Note: having a reliable team is essential to success.  If you can’t trust your team when you’re gone, then you need a new team.

The final preparation? We decided to leave on a Saturday morning, which meant the first two days of vacation were days where there was little likelihood of having to worry about an urgent e-mail.

I didn’t trust myself.

Despite the preparations and my commitment, I didn’t completely trust myself.  So I had our IT expert completely disconnect my iPhone, iPad, and laptop from e-mail connectivity.  Even if I wanted to check, I couldn’t.  This might have been the scariest thing of all, but I was determined not to leave any excuse on the table.

I still went through withdrawals.

Despite the trust and preparation, I still worried.  We’re so conditioned to check e-mails so often that getting out of that routine isn’t easy.  I found myself wanting to check several times during the first few days.  But I couldn’t.  So I found myself focusing more on our vacation – where we were going and when we were there – getting more into the moment.

I returned on a Sunday and devoted some deep time to managing e-mail.

By previous arrangement, I arranged with our IT guru to ‘re-connect’ me on the Sunday we returned.  So we got home from the airport, unpacked, took a nap, then I took a very deep breath, and connected.

There were 670 emails in my in box. I ‘triaged’ them into 3 categories:

  • Newsletters & related e-mails. There were 78 of them.  It took me about 20 minutes to go through them.
  • “FYI” type e-mails – from my team, clients, business associates. There were 500 of them, and it took me another hour to review them.  Not one of them required a response or action from me.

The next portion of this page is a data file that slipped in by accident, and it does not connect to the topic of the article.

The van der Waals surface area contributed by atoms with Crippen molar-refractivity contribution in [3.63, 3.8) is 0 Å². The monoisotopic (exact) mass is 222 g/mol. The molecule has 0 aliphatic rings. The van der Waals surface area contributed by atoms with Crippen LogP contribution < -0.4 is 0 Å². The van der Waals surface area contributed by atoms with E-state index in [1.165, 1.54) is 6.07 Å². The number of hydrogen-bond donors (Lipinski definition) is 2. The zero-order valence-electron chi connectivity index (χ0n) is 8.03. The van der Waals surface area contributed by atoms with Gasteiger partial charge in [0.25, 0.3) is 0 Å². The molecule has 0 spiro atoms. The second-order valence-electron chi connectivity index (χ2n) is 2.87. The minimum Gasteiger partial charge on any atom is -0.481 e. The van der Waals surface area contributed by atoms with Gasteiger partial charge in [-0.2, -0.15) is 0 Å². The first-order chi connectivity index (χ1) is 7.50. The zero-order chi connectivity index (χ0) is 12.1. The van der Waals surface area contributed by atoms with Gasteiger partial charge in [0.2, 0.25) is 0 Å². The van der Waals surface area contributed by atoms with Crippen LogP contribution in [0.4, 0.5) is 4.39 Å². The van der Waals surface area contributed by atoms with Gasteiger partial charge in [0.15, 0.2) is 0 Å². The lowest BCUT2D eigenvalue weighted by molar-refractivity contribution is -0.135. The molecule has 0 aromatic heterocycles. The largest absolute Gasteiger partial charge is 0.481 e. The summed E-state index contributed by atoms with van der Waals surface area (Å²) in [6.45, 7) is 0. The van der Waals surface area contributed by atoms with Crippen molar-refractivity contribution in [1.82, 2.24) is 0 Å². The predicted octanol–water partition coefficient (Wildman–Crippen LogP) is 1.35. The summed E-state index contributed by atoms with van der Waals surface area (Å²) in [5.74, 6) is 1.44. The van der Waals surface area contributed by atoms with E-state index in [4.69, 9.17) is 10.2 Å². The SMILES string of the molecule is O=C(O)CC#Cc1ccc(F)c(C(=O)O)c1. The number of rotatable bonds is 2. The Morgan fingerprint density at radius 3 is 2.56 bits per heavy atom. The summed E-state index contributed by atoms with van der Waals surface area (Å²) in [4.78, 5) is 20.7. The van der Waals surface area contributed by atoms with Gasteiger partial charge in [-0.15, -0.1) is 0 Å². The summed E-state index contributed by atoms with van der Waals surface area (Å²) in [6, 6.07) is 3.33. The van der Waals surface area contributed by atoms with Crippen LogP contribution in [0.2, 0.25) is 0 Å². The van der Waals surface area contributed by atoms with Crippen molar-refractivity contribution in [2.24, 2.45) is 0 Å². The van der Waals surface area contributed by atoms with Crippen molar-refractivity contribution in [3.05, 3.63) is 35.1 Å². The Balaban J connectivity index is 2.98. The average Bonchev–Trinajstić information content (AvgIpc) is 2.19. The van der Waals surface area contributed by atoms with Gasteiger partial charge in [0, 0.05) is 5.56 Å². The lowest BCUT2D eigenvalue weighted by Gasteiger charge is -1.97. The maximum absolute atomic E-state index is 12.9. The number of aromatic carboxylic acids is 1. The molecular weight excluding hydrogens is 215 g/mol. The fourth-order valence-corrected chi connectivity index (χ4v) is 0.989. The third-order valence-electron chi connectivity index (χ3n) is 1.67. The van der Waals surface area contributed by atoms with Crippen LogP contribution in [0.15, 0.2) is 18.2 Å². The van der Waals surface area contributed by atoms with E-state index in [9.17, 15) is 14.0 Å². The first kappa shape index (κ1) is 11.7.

• Which left me with 38 “actionable” e-mails, which required a response or decision from me. 1 more hour.

I can’t emphasize how important this step is.  You need deep time – completely uninterrupted time – in order to clear your inbox.  If I had waited until Monday morning to do this, I’d still have a full inbox a month later, what with meetings, calls, interruptions, etc.  If you don’t have the ability to check your e-mails on weekends when returning from an email-less trip, then make sure to block the first 3 hours on the first day you return.

And…I was done.  That was it.  I went to work on Monday morning with an open and clear mind.  I survived without e-mail for 8 days.  It was a bit humbling (“I guess I’m not needed all of the time”) but ultimately freeing.

Did problems happen when I was gone?  Absolutely.  A brand new employee quit on her third day.  I didn’t find out until my return.  My Operations Director decided there was nothing I could do from Italy except stress out (and she was right).

Lessons?

  1. When you disconnect, your team will step up. (there’s a corollary with delegation).
  2. I’m not as essential to the every day operation as I thought I was.
  3. My clients, once they knew what I was doing, were completely supportive (and a little jealous). All it took was a bit of time to let them know what I was doing, and when.
  4. The feeling of going from stressful to freedom was really important, and created space in my brain to do what a vacation is intended to do – refresh and rejuvenate.
  5. I’ll be doing this on all our long vacations in the future.

To determine how important something is, walk away from it for 10 days.  Were you able to live without it?  Then it really wasn’t that important.

None of us are as important as we think we are.  The fact that we feel we have to check-in, check e-mails or texts just reinforces that ego.  Walking away is the component necessary to dissuade you of the “I’m indispensable” mode.